How to test a home recipe's pH?
I have a home recipe I make in the summer that I'd like to test the pH to see if it can be safely canned with the boiling water method, or if it would require pressure canning. What is the recommended method to determine if a recipe is safe for boiling water canning or pressure canning? My recipe is a liquid/solid mixture (like a slaw/salsa). I found some tips online, but I want to make sure I'm safe!
Lane County Oregon
Please don't just assume that a simple pH test is all that is necessary to determine processing time of food. There are many factors involved and a simple home pH test is not adequate. It costs commercial companies thousands of dollars in testing for every recipe they make. If you want to develop a recipe and preserve it, it is always safe to freeze it.
If you are going to can salsa type recipes I strongly recommend you use a laboratory tested recipe like the ones found in PNW 395 Canning Salsa or the latest edition of the Ball Blue Book is a good resource as well. http://extension.oregonstate.edu/lane/food-preservation/publications
I would not recommend following simple pH instructions posted on the web. Anyone can post information and no one is checking for accuracy.
If you have further questions you can call the OSU Extension statewide Food Preservation/Safety Hotline 1-800-354-7319. If operates M T Th and Fri from 9-4. Certified Master Food Preservers are available to answer your questions.
Thanks for using Ask an Expert.
I'm aware of the vetted recipes, and I am aware that random posts on the internet are not guaranteed factual. That's why I posted here. My mistake for not making that clear.
The recipe is similar to salsa, but isn't salsa at all (so using a salsa recipe would be a completely different product). What I was getting at is--does the extension office do any testing of recipes, or is it able to judge whether a recipe would be safe based on the ingredients and their ratios? Or do all recipes have to go through expensive commercial testing? It just isn't clear because the vetted recipes are often given in cups and tablespoons, for example, rather than by weight, which is far more accurate.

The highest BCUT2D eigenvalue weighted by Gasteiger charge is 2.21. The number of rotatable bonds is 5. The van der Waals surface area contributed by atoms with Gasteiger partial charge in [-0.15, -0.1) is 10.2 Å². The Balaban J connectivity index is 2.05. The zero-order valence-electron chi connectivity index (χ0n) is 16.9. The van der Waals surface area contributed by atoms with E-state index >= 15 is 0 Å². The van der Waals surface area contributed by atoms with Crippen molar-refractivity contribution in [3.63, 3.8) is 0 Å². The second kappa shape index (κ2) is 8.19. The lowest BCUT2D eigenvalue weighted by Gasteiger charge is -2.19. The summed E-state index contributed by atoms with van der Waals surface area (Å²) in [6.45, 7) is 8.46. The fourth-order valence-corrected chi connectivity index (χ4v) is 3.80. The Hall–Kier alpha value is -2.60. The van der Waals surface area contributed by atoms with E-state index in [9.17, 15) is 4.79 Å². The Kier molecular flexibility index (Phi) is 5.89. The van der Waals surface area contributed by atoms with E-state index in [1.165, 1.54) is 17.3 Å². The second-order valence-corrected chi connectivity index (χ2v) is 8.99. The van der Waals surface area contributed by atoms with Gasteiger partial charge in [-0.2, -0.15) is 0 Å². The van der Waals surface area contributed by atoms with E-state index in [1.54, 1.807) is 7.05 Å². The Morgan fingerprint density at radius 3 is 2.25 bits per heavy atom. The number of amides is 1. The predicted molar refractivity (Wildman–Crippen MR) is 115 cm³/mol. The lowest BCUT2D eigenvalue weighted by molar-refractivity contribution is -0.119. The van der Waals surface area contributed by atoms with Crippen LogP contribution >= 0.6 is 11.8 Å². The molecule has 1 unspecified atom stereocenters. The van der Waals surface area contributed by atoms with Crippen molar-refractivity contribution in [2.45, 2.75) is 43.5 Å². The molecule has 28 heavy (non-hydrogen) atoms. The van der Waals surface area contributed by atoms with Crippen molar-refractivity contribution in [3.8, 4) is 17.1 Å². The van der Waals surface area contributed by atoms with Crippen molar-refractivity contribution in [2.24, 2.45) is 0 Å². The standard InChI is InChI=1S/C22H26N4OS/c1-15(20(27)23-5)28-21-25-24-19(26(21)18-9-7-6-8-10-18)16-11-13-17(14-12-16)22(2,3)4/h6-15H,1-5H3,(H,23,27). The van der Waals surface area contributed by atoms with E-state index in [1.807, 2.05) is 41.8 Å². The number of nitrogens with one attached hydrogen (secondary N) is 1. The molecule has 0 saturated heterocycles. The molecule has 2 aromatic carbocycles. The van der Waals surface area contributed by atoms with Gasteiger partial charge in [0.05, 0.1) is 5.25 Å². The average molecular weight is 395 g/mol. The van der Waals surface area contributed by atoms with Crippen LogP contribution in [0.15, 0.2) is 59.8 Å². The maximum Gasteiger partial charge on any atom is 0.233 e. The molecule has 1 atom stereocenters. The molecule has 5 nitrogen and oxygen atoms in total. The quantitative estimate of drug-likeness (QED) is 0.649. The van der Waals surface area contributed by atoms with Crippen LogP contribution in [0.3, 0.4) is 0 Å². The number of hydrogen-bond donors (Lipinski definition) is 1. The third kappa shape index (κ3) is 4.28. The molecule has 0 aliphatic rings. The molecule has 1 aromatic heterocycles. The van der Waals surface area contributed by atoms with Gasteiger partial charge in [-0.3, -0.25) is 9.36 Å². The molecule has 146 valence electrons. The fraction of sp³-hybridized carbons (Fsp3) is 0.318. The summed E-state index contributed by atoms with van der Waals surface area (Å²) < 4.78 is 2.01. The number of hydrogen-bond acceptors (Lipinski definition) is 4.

Sorry for the misunderstanding. Extension does not test recipes. What does your recipe have in it and how dense is it? You could compare it with similar recipes like in the latest edition of the Ball Blue Book and see if they have tested something similar in ingredients and density.
The food technology department at OSU sometimes tests recipes if people want to make it commercially. You might check with Mark Daeschel who is the food microbiologist for that department and see what he thinks. His phone number is 541-737 6519. Sorry I can not assure you that your recipe is safe or what kind of a pH meter would be accurate.
Thanks, I was afraid of that. Oh well--I'll keep it as a special summer item for now :)
Smart idea. Remember though you might try freezing some and see how it turns out. Never hurts to try. Then when you thaw it you could add a few fresh veggies to it for crunch.